Taft LSC discusses potential budget cuts to sports funding for feeder schools, possible 45-minute delay to school day


By BRIAN NADIG

Taft principal Mark Grishaber hopes the school can help its feeder elementary schools fund their sports programs if they fall victim to the latest budget crisis facing the Chicago Public Schools. 

"I think it is incumbent upon us to help our grammar schools," Grishaber said at the July 2 meeting of the Taft High School Local School Council.

The school system is looking to save $3.2 million next school year by eliminating athletic team funding for grammar schools as part of an overall effort to save $200 million due to its pension obligation and cutbacks in state funding. The measure would eliminate stipends for 5,300 coaches.

Grishaber said that between $40,000 and $50,000 would be needed to keep sports going at Taft’s feeder schools and that he would want Taft to hold fundraisers for the elementary schools and perhaps give some of its discretionary funds to those schools. “If were’ going to be the ‘big brother’ on the block, we may want to sell ice cream in the cafeteria to help them,” he said.

Helping to fund the sports programs “gives us a better feeder school” and a better quality athlete when their students enroll at Taft, Grishaber said. The assistance would be well received and serve as a positive public relations move for Taft, he said.

LSC chairwoman Lisa Schwieger said that she is not convinced that funding athletics at the feeder schools would result in good publicity and that Taft may need those funds for itself. “People won’t know Taft is helping,” she said.

Some LSC members expressed doubt that the school system would carry through with its plan to cut sports funding for the grammar schools because similar recommendations in the past have proven to be too controversial.

It also was reported that proposed system-wide budget cuts would change the school day at Taft from 7:45 a.m. – 3 p.m. to 8:30 a.m. – 3:45 p.m. The school system would save $9.2 million in transportation costs by delaying the start of high schools 45 minutes, allowing for fewer buses to cover more routes.

Taft has six buses which transport Seventh and Eighth Grade Academic Center students and three buses for special needs students.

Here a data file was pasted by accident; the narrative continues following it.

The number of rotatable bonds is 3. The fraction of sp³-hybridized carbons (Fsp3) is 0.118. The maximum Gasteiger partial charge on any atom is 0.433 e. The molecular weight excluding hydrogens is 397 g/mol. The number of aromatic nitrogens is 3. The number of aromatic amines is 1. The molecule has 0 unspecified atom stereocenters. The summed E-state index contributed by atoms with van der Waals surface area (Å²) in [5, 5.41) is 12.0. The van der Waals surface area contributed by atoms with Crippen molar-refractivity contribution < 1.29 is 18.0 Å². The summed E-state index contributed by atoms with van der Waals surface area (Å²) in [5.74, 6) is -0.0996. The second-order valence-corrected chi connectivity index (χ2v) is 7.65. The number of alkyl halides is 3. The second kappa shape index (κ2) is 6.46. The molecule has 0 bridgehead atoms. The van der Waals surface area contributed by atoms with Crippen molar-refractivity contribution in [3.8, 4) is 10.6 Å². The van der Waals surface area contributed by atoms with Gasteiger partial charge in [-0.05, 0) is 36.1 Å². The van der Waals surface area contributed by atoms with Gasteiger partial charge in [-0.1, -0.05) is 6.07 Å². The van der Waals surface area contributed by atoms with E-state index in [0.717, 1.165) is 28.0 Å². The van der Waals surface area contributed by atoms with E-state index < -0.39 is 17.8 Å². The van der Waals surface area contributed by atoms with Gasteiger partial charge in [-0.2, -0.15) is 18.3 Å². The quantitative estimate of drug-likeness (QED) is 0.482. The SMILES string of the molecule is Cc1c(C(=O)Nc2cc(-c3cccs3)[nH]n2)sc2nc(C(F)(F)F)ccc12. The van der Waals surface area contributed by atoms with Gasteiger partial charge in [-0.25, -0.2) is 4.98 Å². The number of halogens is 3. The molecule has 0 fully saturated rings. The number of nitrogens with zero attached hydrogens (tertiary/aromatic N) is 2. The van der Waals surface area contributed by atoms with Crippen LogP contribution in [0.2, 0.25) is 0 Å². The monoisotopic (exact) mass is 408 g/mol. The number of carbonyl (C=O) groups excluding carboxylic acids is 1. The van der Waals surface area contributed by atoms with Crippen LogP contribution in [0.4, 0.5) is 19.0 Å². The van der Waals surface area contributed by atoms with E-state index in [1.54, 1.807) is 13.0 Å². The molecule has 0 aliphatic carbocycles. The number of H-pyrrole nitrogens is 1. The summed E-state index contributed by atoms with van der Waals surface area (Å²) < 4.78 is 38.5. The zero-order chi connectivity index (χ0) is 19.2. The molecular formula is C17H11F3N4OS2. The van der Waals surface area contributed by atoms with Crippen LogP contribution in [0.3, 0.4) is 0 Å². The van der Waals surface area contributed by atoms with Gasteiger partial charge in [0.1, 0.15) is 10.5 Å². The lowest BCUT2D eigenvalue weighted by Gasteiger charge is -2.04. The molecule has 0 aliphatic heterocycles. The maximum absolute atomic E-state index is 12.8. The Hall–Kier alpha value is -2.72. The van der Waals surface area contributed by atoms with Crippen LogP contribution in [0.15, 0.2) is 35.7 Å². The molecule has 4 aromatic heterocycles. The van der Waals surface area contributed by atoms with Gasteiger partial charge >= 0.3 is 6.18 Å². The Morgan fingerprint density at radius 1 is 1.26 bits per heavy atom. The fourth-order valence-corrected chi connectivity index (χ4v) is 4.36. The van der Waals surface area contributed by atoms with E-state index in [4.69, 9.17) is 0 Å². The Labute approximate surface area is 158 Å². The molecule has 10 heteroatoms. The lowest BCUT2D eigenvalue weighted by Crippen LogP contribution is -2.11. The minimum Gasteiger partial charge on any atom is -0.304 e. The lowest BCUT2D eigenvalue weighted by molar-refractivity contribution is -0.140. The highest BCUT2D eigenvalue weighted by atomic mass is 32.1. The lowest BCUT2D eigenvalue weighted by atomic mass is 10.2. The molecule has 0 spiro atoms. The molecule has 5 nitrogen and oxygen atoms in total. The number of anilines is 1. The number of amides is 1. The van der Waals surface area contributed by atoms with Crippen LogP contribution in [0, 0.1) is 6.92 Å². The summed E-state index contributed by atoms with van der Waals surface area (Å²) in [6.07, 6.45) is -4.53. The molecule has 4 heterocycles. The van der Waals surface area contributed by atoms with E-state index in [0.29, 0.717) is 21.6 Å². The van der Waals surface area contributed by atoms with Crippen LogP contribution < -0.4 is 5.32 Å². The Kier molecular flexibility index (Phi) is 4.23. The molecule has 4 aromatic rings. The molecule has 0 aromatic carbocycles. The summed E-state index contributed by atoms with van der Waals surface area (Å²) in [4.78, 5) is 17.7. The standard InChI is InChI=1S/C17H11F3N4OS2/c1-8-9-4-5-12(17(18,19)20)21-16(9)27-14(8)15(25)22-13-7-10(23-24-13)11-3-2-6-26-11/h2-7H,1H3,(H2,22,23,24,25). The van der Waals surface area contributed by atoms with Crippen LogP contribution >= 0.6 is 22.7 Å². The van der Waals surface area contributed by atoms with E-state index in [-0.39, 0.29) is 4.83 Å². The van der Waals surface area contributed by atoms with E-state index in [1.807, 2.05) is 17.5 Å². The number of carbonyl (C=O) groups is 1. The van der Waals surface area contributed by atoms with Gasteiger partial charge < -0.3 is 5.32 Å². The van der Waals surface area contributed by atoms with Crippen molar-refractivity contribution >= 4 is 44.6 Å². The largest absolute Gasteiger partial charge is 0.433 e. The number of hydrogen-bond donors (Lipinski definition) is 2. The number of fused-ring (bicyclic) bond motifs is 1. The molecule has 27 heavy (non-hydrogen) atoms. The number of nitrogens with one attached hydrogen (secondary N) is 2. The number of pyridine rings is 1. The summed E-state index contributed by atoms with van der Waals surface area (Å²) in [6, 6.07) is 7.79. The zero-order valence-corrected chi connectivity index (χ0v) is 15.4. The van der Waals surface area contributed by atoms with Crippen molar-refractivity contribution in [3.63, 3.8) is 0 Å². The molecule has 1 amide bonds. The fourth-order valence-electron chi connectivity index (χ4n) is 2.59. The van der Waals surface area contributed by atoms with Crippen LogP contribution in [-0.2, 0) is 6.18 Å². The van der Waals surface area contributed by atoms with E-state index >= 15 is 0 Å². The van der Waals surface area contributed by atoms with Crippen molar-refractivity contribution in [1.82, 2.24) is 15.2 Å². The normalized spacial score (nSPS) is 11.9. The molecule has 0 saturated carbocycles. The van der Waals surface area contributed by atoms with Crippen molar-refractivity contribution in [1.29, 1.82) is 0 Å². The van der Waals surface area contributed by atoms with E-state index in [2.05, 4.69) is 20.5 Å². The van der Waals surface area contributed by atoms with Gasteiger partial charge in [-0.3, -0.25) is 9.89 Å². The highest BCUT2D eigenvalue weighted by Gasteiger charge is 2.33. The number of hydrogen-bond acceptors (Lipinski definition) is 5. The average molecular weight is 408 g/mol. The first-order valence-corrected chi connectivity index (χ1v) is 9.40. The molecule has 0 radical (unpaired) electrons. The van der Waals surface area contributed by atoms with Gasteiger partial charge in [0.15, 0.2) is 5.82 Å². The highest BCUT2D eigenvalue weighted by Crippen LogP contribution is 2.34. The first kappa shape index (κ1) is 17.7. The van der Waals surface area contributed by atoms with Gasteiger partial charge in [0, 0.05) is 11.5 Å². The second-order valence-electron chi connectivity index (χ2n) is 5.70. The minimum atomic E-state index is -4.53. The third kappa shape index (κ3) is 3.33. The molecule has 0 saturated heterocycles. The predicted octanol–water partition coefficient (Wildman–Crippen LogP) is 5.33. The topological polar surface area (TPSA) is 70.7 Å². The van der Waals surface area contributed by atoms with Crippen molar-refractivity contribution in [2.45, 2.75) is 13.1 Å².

Plans also are being made to change how elementary school students in magnet programs are transported. In the past these students were picked up at their neighborhood school, but under a proposed plan bus stops would be consolidated within two miles of students’ homes, saving $2.3 million.

Also at the meeting, the council allocated about $115,000 for plumbing, electrical and handicapped accessible improvements to the boys’ locker room in the main gym, where the showers often do not work. An additional $100,000 may be needed to complete all of the needed repairs and renovations, Grishaber said.

The LSC also voted to increase the amount of discretionary spending power for the principal from $2,500 to $5,000. In recent years the amount has been as high as $10,000, but it was reduced to $2,500 when Taft had an acting principal in the 2013-14 school year.

LSC community member Goran Davidovac was the only member to vote against the motion. He said that the council “got burned once” when a previous administration made a poor spending decision.

LSC staff representative Mary Kay Cobb said that the spending limit for the principal should be $10,000 because several routine purchases, include a recent $7,091 purchase for student locks, should not have to come before the council. “How do we operate a school of this size and handcuff him?” Cobb said.

Expenditures of more than $5,000 will require a purchase order that the council must approve. Grishaber said that information on purchases under $5,000 will be made available to council members when requested and that the council’s Budget Finance Committee chairman Nick Savich regularly reviews the school’s budget and expenditures.

The school also plans to purchase about $125,000 of additional Chrome tablets next school year. Grishaber said that the tablets would reduce the amount of time spent on administrating standardized tests from six to two weeks and that the tablets would be made available for classrooms when there is no testing.

The council also set its meeting agenda for 2015-16. Meetings will be held starting in September at 6:30 p.m. on the third Tuesday of each month, with no meeting in January and the April meeting on the second Tuesday, April 12, due to spring break.

The council also re-elected Schwieger as chairwoman, parent member Joe McFeely as vice chairman, faculty representative Les Plewa as secretary and parent member Anita Bernacchi as freedom of information officer.

Agendas for the LSC meetings are posted on www.tafths.org.


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